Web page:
I started out this summer determined to read a bodice-ripper. Many years ago – okay, decades ago – my summer project was to read a book with Fabio on the cover (same thing, really). I did and it was just awful! There was no plot to speak of, the characters were vapid, and the sex scenes putrescent. So why try again? Because I thought that with my advanced life experience and wisdom, I would be able to pick out a saucy little story that didn’t make me gag.

On the recommendation of friends, I tried Outlander, by Diana Gabaldon, thinking that it would be something I could sink my teeth into. I mean, men in kilts? C’mon! How could you go wrong? Nope. I was surprised to find nothing there which interested me.

And then, from across a crowded Barnes & Noble, I laid my eyes on it. Not for the first time, either. For years I had been aware of, but successfully avoided, its kind. It just sat there, dangerously close to the original ideal, suggesting more than I could hope to ask for. I slowly made my way to the display, lightly pressing each finger purposefully onto its smooth cover, gently turning it over, and ever so casually scanning its back quietly aching to know more. Keeping it low, I ran the spine down the palm of my hand and considered the unlimited possibilities inside. Suddenly unfolding its crisp pages and revealing its promise between my thumbs, I fell prey to its intoxicating new book scent. Finally succumbing to its seduction, I took a deep breath, lifted the book with a decidedly triumphant grasp, and exhaled, “I’m so buying this!”

Well, that was a few weeks ago and so far, despite the fact that it is fan fiction and an unapologetic Edwardian bodice-ripper, it manages to remain true to the characters and perfectly fills the bill of a saucy summer read.

The Time Traveler’s Wife by Audrey Niffenegger © 2004

Finally, I am reading this book as part of my neighborhood book club. I wanted to read it for a while and have been quite pleased with it thus far. Fair warning: unless you are an experienced time traveler – time travel reader, that is – it can get a little confusing and may require some back and forth reading to figure out what’s going on, but that hasn’t hampered my enjoyment of it yet.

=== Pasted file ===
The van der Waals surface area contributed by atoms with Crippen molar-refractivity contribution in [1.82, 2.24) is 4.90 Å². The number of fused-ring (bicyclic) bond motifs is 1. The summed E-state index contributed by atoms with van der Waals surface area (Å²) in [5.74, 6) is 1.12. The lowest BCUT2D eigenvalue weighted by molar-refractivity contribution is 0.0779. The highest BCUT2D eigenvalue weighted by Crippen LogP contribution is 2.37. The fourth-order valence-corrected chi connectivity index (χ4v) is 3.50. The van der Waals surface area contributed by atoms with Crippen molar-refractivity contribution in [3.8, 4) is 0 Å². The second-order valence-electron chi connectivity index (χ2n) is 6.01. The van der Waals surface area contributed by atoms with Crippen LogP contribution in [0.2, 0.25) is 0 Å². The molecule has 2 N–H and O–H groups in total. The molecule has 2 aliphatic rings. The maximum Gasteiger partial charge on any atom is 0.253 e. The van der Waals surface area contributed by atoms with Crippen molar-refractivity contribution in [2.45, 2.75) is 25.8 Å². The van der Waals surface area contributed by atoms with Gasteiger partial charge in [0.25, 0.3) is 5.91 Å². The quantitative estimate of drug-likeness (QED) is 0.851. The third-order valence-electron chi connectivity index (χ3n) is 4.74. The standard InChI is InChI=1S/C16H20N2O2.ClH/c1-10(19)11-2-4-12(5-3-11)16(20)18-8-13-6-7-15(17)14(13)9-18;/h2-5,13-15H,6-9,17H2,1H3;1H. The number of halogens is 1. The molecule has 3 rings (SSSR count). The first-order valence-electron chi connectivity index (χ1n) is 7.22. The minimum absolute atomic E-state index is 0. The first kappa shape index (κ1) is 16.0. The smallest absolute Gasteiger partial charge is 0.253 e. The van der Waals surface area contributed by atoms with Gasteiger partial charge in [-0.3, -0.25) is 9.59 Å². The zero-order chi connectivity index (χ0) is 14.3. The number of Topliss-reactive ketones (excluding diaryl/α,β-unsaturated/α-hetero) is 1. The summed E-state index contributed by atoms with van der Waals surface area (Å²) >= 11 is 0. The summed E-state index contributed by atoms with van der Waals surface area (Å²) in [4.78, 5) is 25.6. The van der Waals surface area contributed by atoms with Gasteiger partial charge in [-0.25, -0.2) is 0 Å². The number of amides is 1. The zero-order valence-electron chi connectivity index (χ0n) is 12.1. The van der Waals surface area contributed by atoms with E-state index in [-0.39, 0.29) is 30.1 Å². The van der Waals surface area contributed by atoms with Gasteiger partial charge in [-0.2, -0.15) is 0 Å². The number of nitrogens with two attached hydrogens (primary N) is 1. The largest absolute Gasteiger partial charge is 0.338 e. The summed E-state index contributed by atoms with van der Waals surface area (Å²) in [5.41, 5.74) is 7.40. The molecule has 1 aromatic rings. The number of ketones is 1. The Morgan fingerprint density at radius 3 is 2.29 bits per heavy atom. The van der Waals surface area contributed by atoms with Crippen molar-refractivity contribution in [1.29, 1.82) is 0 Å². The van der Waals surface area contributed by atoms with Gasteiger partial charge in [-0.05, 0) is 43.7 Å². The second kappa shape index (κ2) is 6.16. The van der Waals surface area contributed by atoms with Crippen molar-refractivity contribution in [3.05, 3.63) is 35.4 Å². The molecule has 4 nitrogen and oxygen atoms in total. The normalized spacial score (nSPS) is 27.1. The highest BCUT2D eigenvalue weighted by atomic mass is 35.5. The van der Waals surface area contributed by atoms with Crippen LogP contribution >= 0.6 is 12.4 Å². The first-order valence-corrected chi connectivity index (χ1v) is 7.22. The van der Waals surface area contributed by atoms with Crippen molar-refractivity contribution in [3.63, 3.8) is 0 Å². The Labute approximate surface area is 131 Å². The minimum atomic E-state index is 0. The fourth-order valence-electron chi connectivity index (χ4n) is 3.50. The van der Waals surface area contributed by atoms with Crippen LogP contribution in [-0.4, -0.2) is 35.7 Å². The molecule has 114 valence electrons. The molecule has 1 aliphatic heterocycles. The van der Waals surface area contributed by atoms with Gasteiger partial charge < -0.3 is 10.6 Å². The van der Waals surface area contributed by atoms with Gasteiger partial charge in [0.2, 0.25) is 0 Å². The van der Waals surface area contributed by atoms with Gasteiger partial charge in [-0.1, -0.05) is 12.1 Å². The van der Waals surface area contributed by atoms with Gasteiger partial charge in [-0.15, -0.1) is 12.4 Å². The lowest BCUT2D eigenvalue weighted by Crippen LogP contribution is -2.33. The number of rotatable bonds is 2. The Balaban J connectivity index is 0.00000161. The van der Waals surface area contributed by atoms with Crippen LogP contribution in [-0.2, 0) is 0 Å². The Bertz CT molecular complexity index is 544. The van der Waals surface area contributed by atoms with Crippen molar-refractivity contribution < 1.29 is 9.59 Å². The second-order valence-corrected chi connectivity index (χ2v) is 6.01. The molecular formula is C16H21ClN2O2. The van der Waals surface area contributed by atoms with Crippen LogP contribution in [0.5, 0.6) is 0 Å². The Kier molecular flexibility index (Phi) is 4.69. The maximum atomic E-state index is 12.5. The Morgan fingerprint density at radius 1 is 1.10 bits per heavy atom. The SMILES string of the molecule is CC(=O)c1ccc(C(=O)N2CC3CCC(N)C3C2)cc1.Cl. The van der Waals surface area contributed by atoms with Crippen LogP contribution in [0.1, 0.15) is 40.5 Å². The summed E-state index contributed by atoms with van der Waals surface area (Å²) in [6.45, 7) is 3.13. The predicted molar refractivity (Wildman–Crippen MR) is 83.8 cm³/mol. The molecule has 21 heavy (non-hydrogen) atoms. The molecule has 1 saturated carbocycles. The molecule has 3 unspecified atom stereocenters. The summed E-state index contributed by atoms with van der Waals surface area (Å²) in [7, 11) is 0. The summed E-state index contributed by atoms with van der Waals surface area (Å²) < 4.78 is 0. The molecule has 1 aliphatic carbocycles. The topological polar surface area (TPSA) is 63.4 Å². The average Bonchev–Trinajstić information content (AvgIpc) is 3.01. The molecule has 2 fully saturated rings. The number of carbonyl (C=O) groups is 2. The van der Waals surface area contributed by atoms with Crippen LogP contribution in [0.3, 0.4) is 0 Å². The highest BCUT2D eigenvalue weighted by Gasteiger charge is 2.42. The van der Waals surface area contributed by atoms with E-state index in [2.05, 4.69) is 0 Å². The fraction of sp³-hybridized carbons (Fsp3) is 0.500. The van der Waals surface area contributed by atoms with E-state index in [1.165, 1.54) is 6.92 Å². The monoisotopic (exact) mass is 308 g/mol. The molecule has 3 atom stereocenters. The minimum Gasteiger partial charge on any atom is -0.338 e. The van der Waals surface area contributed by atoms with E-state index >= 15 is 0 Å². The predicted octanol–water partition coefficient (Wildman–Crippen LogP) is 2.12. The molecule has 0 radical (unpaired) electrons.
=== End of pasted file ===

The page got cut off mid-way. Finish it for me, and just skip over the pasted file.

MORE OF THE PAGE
The whole temporal shift thing never seems to end well, but I really can't tell exactly where it's going. The title character meets her husband for the first time when he is a fully-formed adult and she is only six, and obviously, many times after that. Then when she is 19, she meets him in real time but he does not yet know who she is. Confused? Don’t be. The author does a much better job describing the quickly changing times by putting a date (or dates) and ages before the scene.

Even better, if I end up liking it, I get to see the movie which opens this Friday.

I usually enjoy a good novel-turned-movie.

Okay, your turn.


Amy said...

I skimmed the Food book, too. I loved the Automat part, but I couldn't slug through the whole book. (I was so sickened by the intro that I skipped it.) I wish I had that book when Adam hunted squirrel when we lived in Michigan. I ended up making squirrel stew, which wasn't bad.

Kelly Elmore said...

I loved _Mr. Darcy Takes a Wife_. I am an unashamed reader of nearly every spin-off Jane Austen novel. Some of them are very good; this one wasn't really good, but I really liked to read sex scenes with Mr. Darcy in them. It had a great sense of life!

Lynne said...

Mmmm, Amy. Squirrel stew. We once killed 13 flying squirrels in our house - well, just outside of it, actually. (Don't tell - it's probably illegal, but the little nocturnal bastards were partying in the walls of our bedroom!) Sadly, we made no stew.

Kelly, that's exactly what I've been thinking. Do you care to recommend a better spin-off?